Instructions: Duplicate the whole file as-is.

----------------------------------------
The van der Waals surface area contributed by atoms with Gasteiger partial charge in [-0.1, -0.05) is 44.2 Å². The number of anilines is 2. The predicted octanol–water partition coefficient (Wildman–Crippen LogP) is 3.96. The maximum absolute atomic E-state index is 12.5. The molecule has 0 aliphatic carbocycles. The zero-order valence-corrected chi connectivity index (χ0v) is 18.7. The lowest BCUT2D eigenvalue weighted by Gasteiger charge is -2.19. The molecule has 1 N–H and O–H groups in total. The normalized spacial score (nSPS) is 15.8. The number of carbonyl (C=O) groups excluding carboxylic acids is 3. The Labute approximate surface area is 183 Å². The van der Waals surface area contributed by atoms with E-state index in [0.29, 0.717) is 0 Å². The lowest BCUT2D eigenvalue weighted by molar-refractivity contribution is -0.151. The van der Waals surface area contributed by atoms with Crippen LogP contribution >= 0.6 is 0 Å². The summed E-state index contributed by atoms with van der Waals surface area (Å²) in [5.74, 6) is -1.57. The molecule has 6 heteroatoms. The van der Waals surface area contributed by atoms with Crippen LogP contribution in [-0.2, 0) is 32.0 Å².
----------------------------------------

The van der Waals surface area contributed by atoms with Gasteiger partial charge in [-0.1, -0.05) is 44.2 Å². The number of anilines is 2. The predicted octanol–water partition coefficient (Wildman–Crippen LogP) is 3.96. The maximum absolute atomic E-state index is 12.5. The molecule has 0 aliphatic carbocycles. The zero-order valence-corrected chi connectivity index (χ0v) is 18.7. The lowest BCUT2D eigenvalue weighted by Gasteiger charge is -2.19. The molecule has 1 N–H and O–H groups in total. The normalized spacial score (nSPS) is 15.8. The number of carbonyl (C=O) groups excluding carboxylic acids is 3. The Labute approximate surface area is 183 Å². The van der Waals surface area contributed by atoms with E-state index in [0.29, 0.717) is 0 Å². The lowest BCUT2D eigenvalue weighted by molar-refractivity contribution is -0.151. The van der Waals surface area contributed by atoms with Crippen LogP contribution >= 0.6 is 0 Å². The summed E-state index contributed by atoms with van der Waals surface area (Å²) in [5.74, 6) is -1.57. The molecule has 6 heteroatoms. The van der Waals surface area contributed by atoms with Crippen LogP contribution in [-0.2, 0) is 32.0 Å².